So I see now that the enemy uses legalism to keep unbelievers from the truth (they view Christianity as, "no fun" and, "too strict or rigid," and they just avoid everything to do with God and His Truth due to that).  I believe the enemy also uses legalism to keep churches from grace and from growth.  He enhances a "God-complex" in people who are supposed to be more concerned with love and grace than they are about laying down their own law and shaming their fellow believers.  When this occurs, churches not only suffer a huge void of grace, but they can actually become a "dead" church due to it.  I have also seen first-hand how legalism destroys communication and honesty in a church body.  When people feel they will be ridiculed or judged for their personal convictions (or lack thereof), they hide things from their brothers and sisters in Christ which they shouldn't have to hide.  My mother used to feel she had to hide that we were avid card players and that we had a devout love of all kinds of music in our family.  This "hiding" of things that aren't inherently sinful actually creates a feeling of sinfulness in the people partaking of them, even if they didn't have a conviction about originally.  It is a tangled web of hypocrisy and dishonesty spun by the legalists in the church for power and self-gain, and it spins out of control until people get hurt.  I have spent years trying to mentally "undo" this web in my own mind.

Balance and much prayer are required in not only committing ourselves to a life not conformed by the patterns of this world (Romans 12:2), but also a life not founded on piety and graceless finger-pointing.  Romans 14:13 states, "Therefore let us stop passing judgement on one another.  Instead, make up your mind not to put any stumbling block OR obstacle in the way of a brother or sister."  We see here that we are not to be so loose in our "freedoms in Christ" that we drag other, weaker believers down the primrose path to things that would be sinful for them.  But we are also not to be so pious, self-righteous and hypocritical that we concern ourselves with condemning our fellow believers for things about which they have been given different personal convictions and are not sinful of which to partake.  I think Romans 14:19 & 22 sum it up nicely:  "Let us therefore make every effort to do what leads to peace and mutual edification.  So whatever you believe about these things keep between yourself and God. Blessed is the one who does not condemn himself by what he approves."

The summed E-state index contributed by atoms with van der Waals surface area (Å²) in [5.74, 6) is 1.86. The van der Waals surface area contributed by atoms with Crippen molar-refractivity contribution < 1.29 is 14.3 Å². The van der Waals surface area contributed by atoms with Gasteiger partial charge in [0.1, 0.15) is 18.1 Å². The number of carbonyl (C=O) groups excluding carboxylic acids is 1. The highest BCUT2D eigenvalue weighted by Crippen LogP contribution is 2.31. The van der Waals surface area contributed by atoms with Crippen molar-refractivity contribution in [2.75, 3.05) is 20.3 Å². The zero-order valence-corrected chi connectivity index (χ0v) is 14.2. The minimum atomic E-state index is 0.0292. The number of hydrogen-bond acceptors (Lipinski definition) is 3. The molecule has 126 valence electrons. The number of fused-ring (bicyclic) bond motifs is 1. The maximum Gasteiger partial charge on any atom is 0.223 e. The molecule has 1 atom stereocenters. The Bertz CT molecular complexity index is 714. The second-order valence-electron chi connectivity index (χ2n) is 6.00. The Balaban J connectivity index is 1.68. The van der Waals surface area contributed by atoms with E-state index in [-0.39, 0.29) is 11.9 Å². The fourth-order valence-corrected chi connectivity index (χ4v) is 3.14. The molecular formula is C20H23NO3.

Thursday, August 30, 2012

When to Run

You hear it said that, "you can't run from your problems."  There is this negative idea about "running" from things versus facing them.  There is some truth to that so far as it relates to problems in your control, problems that you helped create, or problems that are your responsibility to handle.  But according to God's Word, there are many instances in which we should always run and we are commanded to flee--those instances of potentially harmful and sinful temptations.  These are problems from which we are strongly encouraged to run.

 You can find a lot of verses about "running" and "fleeing" in the Bible.  My personal faves on this topic are as follows:

*1 Corinthians 10:13 says, "No temptation has overtaken you that is not common to man.  God is faithful, and He will not let you be tempted beyond your ability, but with the temptation He will also provide the way of escape, that you may be able to endure it."  (I love this verse because it is reassuring to know that God provides a way out for me when I am tempted.  I can just "escape" or run away.  I also appreciate knowing that no matter how evil my temptations seem, they aren't anything new to God or to other humans like me.  Christ faced every one of them. Everyone has had them--they are "common."  Satan loves to guilt us for our temptations.  But the truth is, he has no power to do that when we realize that we are all tempted, it isn't a sin to be tempted, and "there is no condemnation to them that are in Christ," as Romans 8:1 states clearly).